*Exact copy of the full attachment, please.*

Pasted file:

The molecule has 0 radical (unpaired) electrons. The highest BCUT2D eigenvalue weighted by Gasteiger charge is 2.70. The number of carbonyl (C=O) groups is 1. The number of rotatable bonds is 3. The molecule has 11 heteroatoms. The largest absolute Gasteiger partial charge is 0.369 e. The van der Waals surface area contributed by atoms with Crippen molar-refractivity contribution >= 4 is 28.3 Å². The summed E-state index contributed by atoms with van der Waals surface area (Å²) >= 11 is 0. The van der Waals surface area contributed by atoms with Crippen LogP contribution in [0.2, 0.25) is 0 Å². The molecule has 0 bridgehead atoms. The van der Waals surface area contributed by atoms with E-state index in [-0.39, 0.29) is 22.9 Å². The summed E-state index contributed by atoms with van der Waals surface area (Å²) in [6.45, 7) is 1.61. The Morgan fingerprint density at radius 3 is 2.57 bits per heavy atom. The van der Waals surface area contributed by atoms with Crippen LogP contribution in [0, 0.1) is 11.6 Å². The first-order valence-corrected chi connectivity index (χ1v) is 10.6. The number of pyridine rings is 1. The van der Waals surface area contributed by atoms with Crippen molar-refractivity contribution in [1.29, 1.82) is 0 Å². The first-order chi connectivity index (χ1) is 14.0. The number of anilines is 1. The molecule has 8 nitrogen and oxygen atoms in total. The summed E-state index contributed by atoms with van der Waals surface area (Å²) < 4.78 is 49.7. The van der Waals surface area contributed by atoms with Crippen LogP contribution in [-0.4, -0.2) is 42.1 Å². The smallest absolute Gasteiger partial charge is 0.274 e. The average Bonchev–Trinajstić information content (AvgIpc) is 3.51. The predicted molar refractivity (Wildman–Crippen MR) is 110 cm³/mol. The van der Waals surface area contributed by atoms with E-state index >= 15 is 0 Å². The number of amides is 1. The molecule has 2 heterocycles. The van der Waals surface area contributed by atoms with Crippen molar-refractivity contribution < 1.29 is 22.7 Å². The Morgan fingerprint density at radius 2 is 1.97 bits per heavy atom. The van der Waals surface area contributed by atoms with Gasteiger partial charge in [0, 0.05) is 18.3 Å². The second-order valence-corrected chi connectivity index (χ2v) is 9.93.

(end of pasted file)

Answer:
The molecule has 0 radical (unpaired) electrons. The highest BCUT2D eigenvalue weighted by Gasteiger charge is 2.70. The number of carbonyl (C=O) groups is 1. The number of rotatable bonds is 3. The molecule has 11 heteroatoms. The largest absolute Gasteiger partial charge is 0.369 e. The van der Waals surface area contributed by atoms with Crippen molar-refractivity contribution >= 4 is 28.3 Å². The summed E-state index contributed by atoms with van der Waals surface area (Å²) >= 11 is 0. The van der Waals surface area contributed by atoms with Crippen LogP contribution in [0.2, 0.25) is 0 Å². The molecule has 0 bridgehead atoms. The van der Waals surface area contributed by atoms with E-state index in [-0.39, 0.29) is 22.9 Å². The summed E-state index contributed by atoms with van der Waals surface area (Å²) in [6.45, 7) is 1.61. The Morgan fingerprint density at radius 3 is 2.57 bits per heavy atom. The van der Waals surface area contributed by atoms with Crippen LogP contribution in [0, 0.1) is 11.6 Å². The first-order valence-corrected chi connectivity index (χ1v) is 10.6. The number of pyridine rings is 1. The van der Waals surface area contributed by atoms with Crippen molar-refractivity contribution in [1.29, 1.82) is 0 Å². The first-order chi connectivity index (χ1) is 14.0. The number of anilines is 1. The molecule has 8 nitrogen and oxygen atoms in total. The summed E-state index contributed by atoms with van der Waals surface area (Å²) < 4.78 is 49.7. The van der Waals surface area contributed by atoms with Crippen LogP contribution in [-0.4, -0.2) is 42.1 Å². The smallest absolute Gasteiger partial charge is 0.274 e. The average Bonchev–Trinajstić information content (AvgIpc) is 3.51. The predicted molar refractivity (Wildman–Crippen MR) is 110 cm³/mol. The van der Waals surface area contributed by atoms with E-state index >= 15 is 0 Å². The number of amides is 1. The molecule has 2 heterocycles. The van der Waals surface area contributed by atoms with Crippen molar-refractivity contribution < 1.29 is 22.7 Å². The Morgan fingerprint density at radius 2 is 1.97 bits per heavy atom. The van der Waals surface area contributed by atoms with Gasteiger partial charge in [0, 0.05) is 18.3 Å². The second-order valence-corrected chi connectivity index (χ2v) is 9.93.